There was a time when sexual harassment training was a “just check the box, let’s just get this over with” annual event, says Andrew Rawson, chief learning officer for Traliant, a company that provides sexual harassment training. It was “like renewing your driver’s license or renewing your car registration,” he says. “As long as you have it in your glove compartment, you don’t ever think about it again. That was what sexual harassment training was relegated to.”
No more. Many city and state training laws have passed since 2017, the year allegations of sexual harassment and assault surfaced against powerful film producer Harvey Weinstein — causing a scandal that in turn gave rise to the #MeToo movement.
In the run-up to the Wednesday deadline to the implementation of a New York state rule requiring employers to institute annual sexual harassment training, Employee Benefit News interviewed Rawson to discuss the impact such laws will have on training across the country.
EBN: What is the state of sexual harassment training, and how are employers addressing the issue?
AR: Regardless of the jurisdictions that have required mandatory training now, harassment training is now a nationwide trend that employers realize they must take more seriously now.
Since #MeToo, there’s definitely been a growing awareness that you can’t claim that your organization takes sexual harassment seriously by just paying lip service to the problem and sending out the same old boring training every year. That, I would say, is the biggest change.
This is all post-Harvey Weinstein. Actually it’s just two years ago this month that the Harvey Weinstein story broke. Since then, California has expanded the scope of their required training from only managers in companies with 50 or more [employees] to all employees in companies with five or more. So maybe there were 3 or 4 million people required to take training in California, and now it’s probably closer to 10 million.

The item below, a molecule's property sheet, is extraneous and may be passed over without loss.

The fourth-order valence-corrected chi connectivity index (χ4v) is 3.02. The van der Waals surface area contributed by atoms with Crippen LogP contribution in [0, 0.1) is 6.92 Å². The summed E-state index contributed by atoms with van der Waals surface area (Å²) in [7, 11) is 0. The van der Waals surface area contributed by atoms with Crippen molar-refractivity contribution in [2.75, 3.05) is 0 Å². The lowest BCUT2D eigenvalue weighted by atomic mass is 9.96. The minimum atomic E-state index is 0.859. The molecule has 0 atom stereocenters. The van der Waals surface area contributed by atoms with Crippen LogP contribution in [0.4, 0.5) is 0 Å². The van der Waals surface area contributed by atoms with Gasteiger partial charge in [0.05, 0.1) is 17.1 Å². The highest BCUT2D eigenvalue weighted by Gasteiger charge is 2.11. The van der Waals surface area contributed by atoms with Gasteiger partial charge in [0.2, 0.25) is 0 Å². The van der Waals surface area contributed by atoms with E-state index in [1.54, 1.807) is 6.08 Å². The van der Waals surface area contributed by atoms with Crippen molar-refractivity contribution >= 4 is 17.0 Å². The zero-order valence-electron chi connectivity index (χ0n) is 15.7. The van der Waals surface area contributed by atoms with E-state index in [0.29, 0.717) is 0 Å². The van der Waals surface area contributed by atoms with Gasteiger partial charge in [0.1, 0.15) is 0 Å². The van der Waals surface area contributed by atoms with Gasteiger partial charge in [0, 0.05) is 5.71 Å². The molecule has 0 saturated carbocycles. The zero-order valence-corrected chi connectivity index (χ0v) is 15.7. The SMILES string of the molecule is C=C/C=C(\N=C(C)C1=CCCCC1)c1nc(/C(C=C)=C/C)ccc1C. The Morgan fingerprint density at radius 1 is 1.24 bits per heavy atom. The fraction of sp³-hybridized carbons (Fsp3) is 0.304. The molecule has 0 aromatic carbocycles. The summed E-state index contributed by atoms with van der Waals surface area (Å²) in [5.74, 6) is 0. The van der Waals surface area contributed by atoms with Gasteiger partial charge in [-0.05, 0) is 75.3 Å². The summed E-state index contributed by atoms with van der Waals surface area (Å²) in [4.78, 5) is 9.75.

New York state, of course, requires everyone to get trained. So it’s quite comprehensive in its scope.
EBN: What are some key actions that employers should be thinking about in terms of updating their training and communications?
AR: They should be focused on making sure that they make a conscious effort to impact the culture of their organization, no matter how small that is. Now, those are very squishy terms, you know: impact and culture and so on. But even a small business, just by having the senior person or the senior people make a point in their monthly or quarterly newsletter, is important.
Do people really believe that if they make a good faith report on sexual harassment that they will be protected from retaliation? Or do they think that’s all talk, and they’re somehow going to suffer the consequences? Just making sure that there’s a conscious and somewhat steady stream of communication telling people that we’re serious about protecting them [is important, as is] having a dignified and respectful working environment that won’t tolerate sexual misconduct.
EBN: What about the issues of trust and employee concerns about whether reports will be taken seriously?
AR: Many employers have hotlines. So the challenge with the hotline — and even the challenge with confidentiality — is we always teach people that if you come forth with a good faith report of sexual misconduct, we’ll protect your confidentiality. [But] the problem is that most hotline complaints have to do with ethical violations where there’s something factual that can be investigated. So our experience has been that most claims of sexual misconduct do not go through the hotline. Those tend to be focused more on the ethical and policy violations. Most [sexual harassment] complaints do tend to come into HR.
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